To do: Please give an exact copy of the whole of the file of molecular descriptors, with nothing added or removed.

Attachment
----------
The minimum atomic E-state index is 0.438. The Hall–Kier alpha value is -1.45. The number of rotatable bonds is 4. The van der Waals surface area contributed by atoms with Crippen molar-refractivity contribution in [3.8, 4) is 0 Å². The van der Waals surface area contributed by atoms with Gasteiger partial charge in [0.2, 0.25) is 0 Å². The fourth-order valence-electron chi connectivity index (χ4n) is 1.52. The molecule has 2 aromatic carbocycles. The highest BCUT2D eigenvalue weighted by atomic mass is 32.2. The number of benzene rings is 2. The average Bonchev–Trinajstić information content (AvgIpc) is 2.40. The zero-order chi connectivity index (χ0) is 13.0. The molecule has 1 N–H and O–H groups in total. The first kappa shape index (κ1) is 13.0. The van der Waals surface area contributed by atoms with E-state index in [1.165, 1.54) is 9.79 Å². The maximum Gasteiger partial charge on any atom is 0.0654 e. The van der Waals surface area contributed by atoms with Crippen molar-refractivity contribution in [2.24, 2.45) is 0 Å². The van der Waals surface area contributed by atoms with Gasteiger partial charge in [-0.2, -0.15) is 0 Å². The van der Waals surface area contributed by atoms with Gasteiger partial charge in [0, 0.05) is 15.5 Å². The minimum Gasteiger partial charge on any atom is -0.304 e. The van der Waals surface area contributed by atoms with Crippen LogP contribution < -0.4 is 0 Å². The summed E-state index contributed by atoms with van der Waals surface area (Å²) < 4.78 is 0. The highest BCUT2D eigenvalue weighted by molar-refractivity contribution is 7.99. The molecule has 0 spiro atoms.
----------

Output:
The minimum atomic E-state index is 0.438. The Hall–Kier alpha value is -1.45. The number of rotatable bonds is 4. The van der Waals surface area contributed by atoms with Crippen molar-refractivity contribution in [3.8, 4) is 0 Å². The van der Waals surface area contributed by atoms with Gasteiger partial charge in [0.2, 0.25) is 0 Å². The fourth-order valence-electron chi connectivity index (χ4n) is 1.52. The molecule has 2 aromatic carbocycles. The highest BCUT2D eigenvalue weighted by atomic mass is 32.2. The number of benzene rings is 2. The average Bonchev–Trinajstić information content (AvgIpc) is 2.40. The zero-order chi connectivity index (χ0) is 13.0. The molecule has 1 N–H and O–H groups in total. The first kappa shape index (κ1) is 13.0. The van der Waals surface area contributed by atoms with E-state index in [1.165, 1.54) is 9.79 Å². The maximum Gasteiger partial charge on any atom is 0.0654 e. The van der Waals surface area contributed by atoms with Crippen molar-refractivity contribution in [2.24, 2.45) is 0 Å². The van der Waals surface area contributed by atoms with Gasteiger partial charge in [-0.2, -0.15) is 0 Å². The van der Waals surface area contributed by atoms with Gasteiger partial charge in [0, 0.05) is 15.5 Å². The minimum Gasteiger partial charge on any atom is -0.304 e. The van der Waals surface area contributed by atoms with Crippen LogP contribution < -0.4 is 0 Å². The summed E-state index contributed by atoms with van der Waals surface area (Å²) < 4.78 is 0. The highest BCUT2D eigenvalue weighted by molar-refractivity contribution is 7.99. The molecule has 0 spiro atoms.